And, like it or not, there is often a rift between the small churches and the mega-churches. The big churches have more money and more ability to reach the masses. Smaller churches promote the idea that they are more able to impact lives on an individual level, helping mature people in genuine Christian discipleship.
So you can imagine the hubbub in church circles when mega-church pastor Andy Stanley said in a sermon:
When I hear adults say, “Well I don’t like a big church, I like about 200, I want to be able to know everybody,” I say, “You are so stinking selfish. You care nothing about the next generation. All you care about is you and your five friends. You don’t care about your kids [or] anybody else’s kids” … If you don’t go to a church large enough where you can have enough middle schoolers and high schoolers to separate them so they can have small groups and grow up the local church, you are a selfish adult. Get over it. Find yourself a big old church where your kids can connect with a bunch of people and grow up and love the local church.
There was a large outcry from ministers and ministry workers across the country. To his credit, Stanley apologized and said:
“The negative reaction to the clip from last weekend’s message is entirely justified. Heck, even I was offended by what I said! I apologize.”
But he went on to explain that he was so proud of his church’s youth ministry reaching 4,600 teens. Just imagine if every teen could experience that kind of connection!
Sure, reaching teens is great. And I appreciate Stanley’s attempt to pacify the little guys, those of us who minister to groups of fewer than 100 people, but his apology doesn’t really do much for me. It’s an “apology, but….” He’s sorry to offend, but if you really understood his heart then you would see why he said it.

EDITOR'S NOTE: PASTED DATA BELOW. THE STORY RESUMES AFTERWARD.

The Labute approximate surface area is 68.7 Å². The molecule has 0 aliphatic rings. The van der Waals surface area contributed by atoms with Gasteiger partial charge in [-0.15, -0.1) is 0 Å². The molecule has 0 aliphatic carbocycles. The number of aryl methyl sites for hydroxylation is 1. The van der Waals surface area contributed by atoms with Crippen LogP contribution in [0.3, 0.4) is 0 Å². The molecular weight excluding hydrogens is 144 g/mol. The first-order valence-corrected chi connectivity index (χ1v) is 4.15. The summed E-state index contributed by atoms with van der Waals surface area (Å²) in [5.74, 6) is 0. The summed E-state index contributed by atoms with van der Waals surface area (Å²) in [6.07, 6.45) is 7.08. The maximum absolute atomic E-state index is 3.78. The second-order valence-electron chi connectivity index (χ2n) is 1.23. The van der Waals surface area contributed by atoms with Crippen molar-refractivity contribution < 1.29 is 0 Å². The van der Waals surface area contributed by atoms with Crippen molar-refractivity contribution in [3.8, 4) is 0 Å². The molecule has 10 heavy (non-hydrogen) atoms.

You drag your kids to a church they hate, and then they grow up and hate the local church.
Did you catch that? If we can’t give kids an incredible, big-church experience then they’ll grow up hating the church. You owe it to your children to attend a mega-church with the mega-church resources so that they don’t hate the little church that can’t provide as much.
I don’t believe parents ought to relegate the spiritual development of their children to the church (mega 0r small). Parents ought to be the PRIMARY source of spiritual development for children. And when children are raised seeing their parents engage in authentic Christian community, they will grow up belonging TO that community. What Stanley is really saying is that his church is full of parents who have abdicated their responsibility to spiritually lead and direct their children.
But what about the Bible? What does the Bible say?
Actually, it doesn’t say anything about church size. There are no directives, just examples. The example set in the Bible is that outreach and evangelism events have HUGE reach (in the thousands) but that the local church was small enough to fit in homes and local synagogues (the early church was made up of Jewish converts, so the synagogue was the natural place to meet).
The church is about Christian community. Acts tells us that they got together daily in homes to eat, worship, and listen to the apostles teach about Jesus. I get the sense that kids would have been part of this early community.
No youth ministry.
No separate area where parents allowed others to do their jobs for them. The family was involved in worship together.
Since the Bible doesn’t say anything about church size I won’t condemn mega-churches. They do a lot of good work. but Stanley is WAY off-base in his beliefs and comments. Stop worrying about the church raising kids. How’s about the church worries about making authentic disciples of the entire family unit? How can we raise mature parents in the faith so that they in turn can rear godly children?
And this is something that any sized church can do.
How about you? What size church do you attend? What are the merits of the small church? Of the large church?
Chris Linzey is husband to Tené, father to the three most beautiful children in the world, movie addict (seriously, if it’s on a screen he'll watch it—doesn’t matter how crummy or low-budget), and a Navy Chaplain, currently assigned to Naval Air Station, Meridian. Chris has a deep desire to help people live lives of faith where the Bible is more than mere words on a page, but the way we live everyday. His undergrad and Master’s studies were in Biblical Studies and he focused on the New Testament (his mentor was a Gospel of Mark scholar). He went on to get a Master of Divinity (MDiv) in Pastoral Preaching. Follow him at @chrislinzey.